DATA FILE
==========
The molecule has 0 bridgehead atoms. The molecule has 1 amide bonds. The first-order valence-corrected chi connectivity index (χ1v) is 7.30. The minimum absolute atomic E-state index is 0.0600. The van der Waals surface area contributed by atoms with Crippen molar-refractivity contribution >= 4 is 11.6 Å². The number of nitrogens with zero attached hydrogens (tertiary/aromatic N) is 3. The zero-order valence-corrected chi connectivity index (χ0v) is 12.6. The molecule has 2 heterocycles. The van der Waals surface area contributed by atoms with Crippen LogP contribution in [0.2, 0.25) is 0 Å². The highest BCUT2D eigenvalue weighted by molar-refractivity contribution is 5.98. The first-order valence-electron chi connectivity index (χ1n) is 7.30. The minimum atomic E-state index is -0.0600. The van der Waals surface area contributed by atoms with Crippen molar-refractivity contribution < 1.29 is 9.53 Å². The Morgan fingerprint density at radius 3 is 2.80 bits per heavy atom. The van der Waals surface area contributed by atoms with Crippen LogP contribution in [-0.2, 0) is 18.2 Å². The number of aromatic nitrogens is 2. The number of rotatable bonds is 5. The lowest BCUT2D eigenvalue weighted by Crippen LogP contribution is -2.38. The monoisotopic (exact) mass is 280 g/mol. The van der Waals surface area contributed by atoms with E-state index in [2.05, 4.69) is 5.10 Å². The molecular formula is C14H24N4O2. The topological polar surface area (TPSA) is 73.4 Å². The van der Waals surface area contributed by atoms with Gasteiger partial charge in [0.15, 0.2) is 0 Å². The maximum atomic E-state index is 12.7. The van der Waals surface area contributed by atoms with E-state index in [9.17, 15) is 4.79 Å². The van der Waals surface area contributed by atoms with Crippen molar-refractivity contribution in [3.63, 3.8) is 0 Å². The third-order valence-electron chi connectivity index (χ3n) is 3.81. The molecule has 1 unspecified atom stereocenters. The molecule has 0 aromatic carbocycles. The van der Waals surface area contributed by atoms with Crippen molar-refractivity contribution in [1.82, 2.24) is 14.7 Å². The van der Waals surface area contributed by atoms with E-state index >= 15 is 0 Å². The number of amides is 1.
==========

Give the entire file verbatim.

The molecule has 0 bridgehead atoms. The molecule has 1 amide bonds. The first-order valence-corrected chi connectivity index (χ1v) is 7.30. The minimum absolute atomic E-state index is 0.0600. The van der Waals surface area contributed by atoms with Crippen molar-refractivity contribution >= 4 is 11.6 Å². The number of nitrogens with zero attached hydrogens (tertiary/aromatic N) is 3. The zero-order valence-corrected chi connectivity index (χ0v) is 12.6. The molecule has 2 heterocycles. The van der Waals surface area contributed by atoms with Crippen LogP contribution in [0.2, 0.25) is 0 Å². The highest BCUT2D eigenvalue weighted by molar-refractivity contribution is 5.98. The first-order valence-electron chi connectivity index (χ1n) is 7.30. The minimum atomic E-state index is -0.0600. The van der Waals surface area contributed by atoms with Crippen molar-refractivity contribution < 1.29 is 9.53 Å². The Morgan fingerprint density at radius 3 is 2.80 bits per heavy atom. The van der Waals surface area contributed by atoms with Crippen LogP contribution in [-0.2, 0) is 18.2 Å². The number of aromatic nitrogens is 2. The number of rotatable bonds is 5. The lowest BCUT2D eigenvalue weighted by Crippen LogP contribution is -2.38. The monoisotopic (exact) mass is 280 g/mol. The van der Waals surface area contributed by atoms with E-state index in [2.05, 4.69) is 5.10 Å². The molecular formula is C14H24N4O2. The topological polar surface area (TPSA) is 73.4 Å². The van der Waals surface area contributed by atoms with Gasteiger partial charge in [0.15, 0.2) is 0 Å². The maximum atomic E-state index is 12.7. The van der Waals surface area contributed by atoms with E-state index in [9.17, 15) is 4.79 Å². The van der Waals surface area contributed by atoms with Crippen molar-refractivity contribution in [3.63, 3.8) is 0 Å². The third-order valence-electron chi connectivity index (χ3n) is 3.81. The molecule has 1 unspecified atom stereocenters. The molecule has 0 aromatic carbocycles. The van der Waals surface area contributed by atoms with Crippen molar-refractivity contribution in [1.82, 2.24) is 14.7 Å². The van der Waals surface area contributed by atoms with E-state index >= 15 is 0 Å². The number of amides is 1.